Rwanda named 24 endangered mountain baby gorillas of Friday who were born late last year and this year, in an annual gorilla conservation event known locally as “Kwita Izina.”
For the second year running, the ceremony was held virtually because of the coronavirus pandemic, unlike previous years when it convened thousands of participants at the foot of the Volcano National Park, a habitat for gorillas in northern Rwanda.
Rwandan President Paul Kagame said in a pre-recorded message that the pandemic has affected the way “Kwita Izina” is celebrated, but testing and vaccination have been expanded to ensure healthy lives for both citizens and visitors.
“There has been a drop in the number of visitors to Rwanda because of the pandemic but the important work of conservation has continued. As visitors return they will have remarkable experiences that match their high expectations,” he said.
“The government of Rwanda will continue to invest in the hospitality sector to both drive economic growth and preserve our unique natural attractions for generations to come.”
Since the inception of the annual event in 2005, 328 baby gorillas have been named, according to the Rwanda Development Board (RDB).
"The success of gorilla conservation in Rwanda shows the good that can be achieved, through active community participation and the right partnerships,” said Ariella Kageruka, acting chief tourism officer at RDB.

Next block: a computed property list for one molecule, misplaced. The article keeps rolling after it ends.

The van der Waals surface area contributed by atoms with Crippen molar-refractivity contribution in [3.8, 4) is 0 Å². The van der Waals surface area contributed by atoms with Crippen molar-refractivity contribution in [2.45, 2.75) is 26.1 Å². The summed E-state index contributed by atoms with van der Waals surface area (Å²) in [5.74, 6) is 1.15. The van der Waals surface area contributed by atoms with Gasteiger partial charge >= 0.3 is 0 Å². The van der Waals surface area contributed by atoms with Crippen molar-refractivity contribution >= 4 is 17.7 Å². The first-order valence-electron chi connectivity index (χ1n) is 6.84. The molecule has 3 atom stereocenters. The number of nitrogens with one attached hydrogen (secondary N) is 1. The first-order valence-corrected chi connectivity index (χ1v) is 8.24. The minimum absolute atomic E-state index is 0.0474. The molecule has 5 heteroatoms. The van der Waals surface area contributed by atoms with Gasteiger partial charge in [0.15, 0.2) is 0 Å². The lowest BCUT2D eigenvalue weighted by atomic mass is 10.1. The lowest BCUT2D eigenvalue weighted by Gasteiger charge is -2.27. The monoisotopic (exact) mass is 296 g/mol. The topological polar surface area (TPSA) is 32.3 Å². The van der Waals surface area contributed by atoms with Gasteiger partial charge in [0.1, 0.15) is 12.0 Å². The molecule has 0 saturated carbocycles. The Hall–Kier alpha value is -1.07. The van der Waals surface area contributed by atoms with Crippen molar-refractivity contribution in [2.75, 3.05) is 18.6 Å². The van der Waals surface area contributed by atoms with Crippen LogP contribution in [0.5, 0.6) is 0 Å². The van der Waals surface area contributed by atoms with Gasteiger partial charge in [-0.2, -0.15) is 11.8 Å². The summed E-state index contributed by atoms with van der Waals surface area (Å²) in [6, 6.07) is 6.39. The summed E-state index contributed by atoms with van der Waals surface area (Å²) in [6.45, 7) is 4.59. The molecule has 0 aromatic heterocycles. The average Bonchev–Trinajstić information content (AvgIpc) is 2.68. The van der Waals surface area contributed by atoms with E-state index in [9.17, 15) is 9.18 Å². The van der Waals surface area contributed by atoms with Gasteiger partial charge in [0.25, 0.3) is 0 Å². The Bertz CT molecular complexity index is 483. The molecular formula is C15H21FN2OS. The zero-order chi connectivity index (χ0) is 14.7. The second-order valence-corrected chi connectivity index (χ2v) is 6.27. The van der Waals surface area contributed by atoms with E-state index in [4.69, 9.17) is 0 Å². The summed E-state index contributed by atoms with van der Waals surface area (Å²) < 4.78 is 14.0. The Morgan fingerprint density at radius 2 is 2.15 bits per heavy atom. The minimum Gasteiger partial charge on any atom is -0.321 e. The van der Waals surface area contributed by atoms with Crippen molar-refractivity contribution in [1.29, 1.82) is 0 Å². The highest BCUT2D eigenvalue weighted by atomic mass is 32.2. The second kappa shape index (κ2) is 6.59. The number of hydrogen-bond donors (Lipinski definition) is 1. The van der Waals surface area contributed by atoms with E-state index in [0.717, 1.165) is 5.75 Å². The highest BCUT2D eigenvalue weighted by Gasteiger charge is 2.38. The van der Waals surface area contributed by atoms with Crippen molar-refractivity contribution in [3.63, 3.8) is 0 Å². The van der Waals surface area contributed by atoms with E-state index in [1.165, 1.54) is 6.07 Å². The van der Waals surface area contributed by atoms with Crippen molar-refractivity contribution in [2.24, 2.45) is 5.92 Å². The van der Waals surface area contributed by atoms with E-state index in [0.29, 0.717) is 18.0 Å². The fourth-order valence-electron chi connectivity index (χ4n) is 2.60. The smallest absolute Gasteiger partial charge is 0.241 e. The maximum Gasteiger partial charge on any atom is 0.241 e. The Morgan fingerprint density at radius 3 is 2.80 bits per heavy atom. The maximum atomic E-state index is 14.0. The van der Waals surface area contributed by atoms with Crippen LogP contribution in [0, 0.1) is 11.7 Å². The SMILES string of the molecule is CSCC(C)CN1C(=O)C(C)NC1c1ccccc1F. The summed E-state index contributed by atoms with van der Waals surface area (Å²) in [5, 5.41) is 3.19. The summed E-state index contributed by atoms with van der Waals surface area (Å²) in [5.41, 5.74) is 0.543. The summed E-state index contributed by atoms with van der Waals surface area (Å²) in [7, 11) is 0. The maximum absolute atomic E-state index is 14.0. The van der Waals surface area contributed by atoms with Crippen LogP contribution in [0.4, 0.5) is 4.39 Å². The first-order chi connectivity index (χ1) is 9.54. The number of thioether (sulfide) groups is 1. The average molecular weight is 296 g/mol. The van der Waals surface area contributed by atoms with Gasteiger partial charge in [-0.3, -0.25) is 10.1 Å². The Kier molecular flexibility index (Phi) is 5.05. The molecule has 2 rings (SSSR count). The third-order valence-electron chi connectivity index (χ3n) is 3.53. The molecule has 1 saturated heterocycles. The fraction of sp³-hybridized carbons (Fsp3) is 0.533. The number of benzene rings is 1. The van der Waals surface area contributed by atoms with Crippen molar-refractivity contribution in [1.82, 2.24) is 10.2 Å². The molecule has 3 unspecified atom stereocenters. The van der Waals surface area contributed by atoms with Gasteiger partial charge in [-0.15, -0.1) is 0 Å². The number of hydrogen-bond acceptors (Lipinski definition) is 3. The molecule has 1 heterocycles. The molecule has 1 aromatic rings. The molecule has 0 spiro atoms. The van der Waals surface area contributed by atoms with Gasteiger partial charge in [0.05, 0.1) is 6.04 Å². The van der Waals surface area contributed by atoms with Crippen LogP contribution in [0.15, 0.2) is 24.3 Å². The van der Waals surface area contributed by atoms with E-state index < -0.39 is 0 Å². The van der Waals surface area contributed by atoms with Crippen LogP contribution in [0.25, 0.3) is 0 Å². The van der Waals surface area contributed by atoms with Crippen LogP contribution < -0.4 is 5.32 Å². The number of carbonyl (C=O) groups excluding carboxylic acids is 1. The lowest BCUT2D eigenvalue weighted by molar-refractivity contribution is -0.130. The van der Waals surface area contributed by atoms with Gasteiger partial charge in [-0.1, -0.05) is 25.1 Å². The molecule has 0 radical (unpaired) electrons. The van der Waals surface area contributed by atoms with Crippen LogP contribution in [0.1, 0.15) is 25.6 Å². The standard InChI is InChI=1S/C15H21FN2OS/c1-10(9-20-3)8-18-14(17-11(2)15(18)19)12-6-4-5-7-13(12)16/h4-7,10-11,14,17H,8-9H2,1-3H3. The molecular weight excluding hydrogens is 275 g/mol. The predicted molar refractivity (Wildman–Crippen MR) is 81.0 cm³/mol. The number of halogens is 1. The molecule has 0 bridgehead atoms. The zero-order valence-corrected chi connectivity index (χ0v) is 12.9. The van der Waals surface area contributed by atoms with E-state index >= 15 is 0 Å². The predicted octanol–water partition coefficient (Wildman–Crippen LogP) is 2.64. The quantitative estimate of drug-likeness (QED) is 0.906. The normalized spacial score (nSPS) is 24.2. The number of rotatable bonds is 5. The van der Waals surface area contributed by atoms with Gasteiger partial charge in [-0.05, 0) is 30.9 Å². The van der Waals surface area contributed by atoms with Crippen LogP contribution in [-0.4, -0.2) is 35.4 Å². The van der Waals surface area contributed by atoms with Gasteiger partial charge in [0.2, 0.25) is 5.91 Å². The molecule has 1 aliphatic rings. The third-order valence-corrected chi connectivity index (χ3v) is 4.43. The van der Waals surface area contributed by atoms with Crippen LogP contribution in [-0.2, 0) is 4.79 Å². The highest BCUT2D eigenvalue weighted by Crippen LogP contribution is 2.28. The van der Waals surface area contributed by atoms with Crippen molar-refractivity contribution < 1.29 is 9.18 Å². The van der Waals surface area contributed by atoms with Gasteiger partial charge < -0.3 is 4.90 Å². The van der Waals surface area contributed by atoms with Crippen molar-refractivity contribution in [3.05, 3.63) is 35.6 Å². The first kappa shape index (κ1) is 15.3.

Rwanda recorded a slump in tourism revenues last year, amounting to $121 million, a sharp drop from the $498 million generated in 2019 before the virus.
Tourism activities were suspended for months owing to COVID-19 restrictions in Rwanda, before reopening the tourism sector in June 2020.
The ceremony highlighted Rwanda's conservation efforts, including the health of the mountain gorillas, the need to expand the primate’s habitat as well as how livelihoods of park communities have been improved amid wildlife conservation.
The naming team included officials, artists, professionals, sports personalities and conservation enthusiasts from across the world.
Antony Lynam, a representative from the International Congress on Conservation Biology, named a baby gorilla from the Hirwa family, “Mugwire,” meaning: “Reproduce.”
Carlos Manuel Rodriguez, chief executive and chairperson of Global Environment Facility named one from the Kuryama family, “Injishi” which means “Sacred tie.”